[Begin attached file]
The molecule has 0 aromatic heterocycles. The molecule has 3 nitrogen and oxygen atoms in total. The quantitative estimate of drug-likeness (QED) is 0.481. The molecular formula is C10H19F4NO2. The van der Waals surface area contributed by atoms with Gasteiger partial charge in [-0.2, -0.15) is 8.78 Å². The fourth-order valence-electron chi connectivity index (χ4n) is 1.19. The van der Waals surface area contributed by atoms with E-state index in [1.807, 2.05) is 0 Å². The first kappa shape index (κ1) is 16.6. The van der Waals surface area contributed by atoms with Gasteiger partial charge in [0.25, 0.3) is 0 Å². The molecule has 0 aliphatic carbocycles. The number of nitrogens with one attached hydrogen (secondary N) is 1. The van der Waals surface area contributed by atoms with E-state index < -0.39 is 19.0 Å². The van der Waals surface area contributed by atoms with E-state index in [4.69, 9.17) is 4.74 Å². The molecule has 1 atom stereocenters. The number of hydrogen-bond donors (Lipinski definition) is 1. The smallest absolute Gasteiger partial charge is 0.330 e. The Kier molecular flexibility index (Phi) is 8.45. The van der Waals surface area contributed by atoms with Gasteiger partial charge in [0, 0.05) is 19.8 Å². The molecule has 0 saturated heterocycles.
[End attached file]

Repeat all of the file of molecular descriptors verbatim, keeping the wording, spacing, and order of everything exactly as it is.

The molecule has 0 aromatic heterocycles. The molecule has 3 nitrogen and oxygen atoms in total. The quantitative estimate of drug-likeness (QED) is 0.481. The molecular formula is C10H19F4NO2. The van der Waals surface area contributed by atoms with Gasteiger partial charge in [-0.2, -0.15) is 8.78 Å². The fourth-order valence-electron chi connectivity index (χ4n) is 1.19. The van der Waals surface area contributed by atoms with E-state index in [1.807, 2.05) is 0 Å². The first kappa shape index (κ1) is 16.6. The van der Waals surface area contributed by atoms with Gasteiger partial charge in [0.25, 0.3) is 0 Å². The molecule has 0 aliphatic carbocycles. The number of nitrogens with one attached hydrogen (secondary N) is 1. The van der Waals surface area contributed by atoms with E-state index < -0.39 is 19.0 Å². The van der Waals surface area contributed by atoms with E-state index in [4.69, 9.17) is 4.74 Å². The molecule has 1 atom stereocenters. The number of hydrogen-bond donors (Lipinski definition) is 1. The smallest absolute Gasteiger partial charge is 0.330 e. The Kier molecular flexibility index (Phi) is 8.45. The van der Waals surface area contributed by atoms with Gasteiger partial charge in [0, 0.05) is 19.8 Å². The molecule has 0 saturated heterocycles.